Trend: Big Western oil companies have been locked out of the most promising areas in the world for oil exploration.
Jim Jubak at MSN Money describes the future of oil production. He likes national oil companies with the world-class technology to exploit the next generation of difficult geologies. Excerpts below.
It's not just that big Western oil companies control only 13% of today's oil production -- down from 50% or more in the 1970s -- but that they have so little access to the most promising areas for future production.
National oil companies in countries such as Russia, Iran, Saudi Arabia and Venezuela control access to roughly 80% of the world's existing and probable oil reserves. And that percentage is rising as more countries move to take back or reduce exploration and production agreements signed with the international oil majors.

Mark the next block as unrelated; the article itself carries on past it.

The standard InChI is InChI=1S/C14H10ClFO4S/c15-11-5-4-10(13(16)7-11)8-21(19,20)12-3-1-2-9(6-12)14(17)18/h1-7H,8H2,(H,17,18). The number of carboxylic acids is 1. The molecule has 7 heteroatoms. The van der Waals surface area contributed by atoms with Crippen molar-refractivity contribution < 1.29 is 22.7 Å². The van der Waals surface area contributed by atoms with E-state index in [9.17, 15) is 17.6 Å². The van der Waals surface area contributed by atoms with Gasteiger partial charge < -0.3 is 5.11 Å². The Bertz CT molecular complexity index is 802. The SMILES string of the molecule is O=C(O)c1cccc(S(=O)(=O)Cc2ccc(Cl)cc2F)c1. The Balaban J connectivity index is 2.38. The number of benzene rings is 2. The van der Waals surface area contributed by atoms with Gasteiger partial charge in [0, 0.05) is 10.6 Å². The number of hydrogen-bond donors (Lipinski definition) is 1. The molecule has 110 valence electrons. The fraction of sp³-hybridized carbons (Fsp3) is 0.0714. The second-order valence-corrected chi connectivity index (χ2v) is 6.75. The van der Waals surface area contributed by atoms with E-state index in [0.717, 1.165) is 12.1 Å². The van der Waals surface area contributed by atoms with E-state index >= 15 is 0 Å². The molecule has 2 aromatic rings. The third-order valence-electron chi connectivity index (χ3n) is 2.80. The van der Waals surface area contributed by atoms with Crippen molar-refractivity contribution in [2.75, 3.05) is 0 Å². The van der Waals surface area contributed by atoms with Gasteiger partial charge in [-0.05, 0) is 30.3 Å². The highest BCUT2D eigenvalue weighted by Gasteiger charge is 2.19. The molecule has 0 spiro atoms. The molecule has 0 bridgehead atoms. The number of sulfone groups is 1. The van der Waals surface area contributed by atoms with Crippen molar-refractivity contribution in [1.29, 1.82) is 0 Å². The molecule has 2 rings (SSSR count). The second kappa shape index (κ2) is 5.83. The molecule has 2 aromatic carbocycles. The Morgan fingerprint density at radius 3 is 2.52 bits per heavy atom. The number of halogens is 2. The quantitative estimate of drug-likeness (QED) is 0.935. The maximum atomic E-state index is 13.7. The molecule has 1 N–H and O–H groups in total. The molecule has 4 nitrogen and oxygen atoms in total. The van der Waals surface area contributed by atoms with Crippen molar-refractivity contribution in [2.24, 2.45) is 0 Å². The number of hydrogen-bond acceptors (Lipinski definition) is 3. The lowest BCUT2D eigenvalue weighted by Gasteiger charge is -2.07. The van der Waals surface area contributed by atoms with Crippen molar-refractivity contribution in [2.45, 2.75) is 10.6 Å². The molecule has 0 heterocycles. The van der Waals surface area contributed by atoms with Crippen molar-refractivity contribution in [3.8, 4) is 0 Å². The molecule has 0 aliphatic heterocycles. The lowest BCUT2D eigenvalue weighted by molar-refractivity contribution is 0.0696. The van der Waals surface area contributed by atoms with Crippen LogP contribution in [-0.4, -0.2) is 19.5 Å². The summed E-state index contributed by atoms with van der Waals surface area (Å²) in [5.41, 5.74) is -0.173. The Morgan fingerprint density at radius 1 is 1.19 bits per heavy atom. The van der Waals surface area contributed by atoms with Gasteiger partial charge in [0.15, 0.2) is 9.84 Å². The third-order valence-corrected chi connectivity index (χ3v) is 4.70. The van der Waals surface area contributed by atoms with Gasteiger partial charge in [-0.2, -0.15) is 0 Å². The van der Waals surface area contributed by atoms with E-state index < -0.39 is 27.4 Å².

This isn't good news for the Western oil majors. It means they've been pushed into exploring for oil deep offshore or to mine oil from difficult-to-refine deposits of oil sands. The volumes of new oil produced from sources like these haven't been enough to offset production declines from older fields, and the high cost of developing oil from these sources has gobbled up even increased exploration budgets.
The majors face a worst-case future of higher costs and falling production. Their best case is quite possibly higher costs and stable production.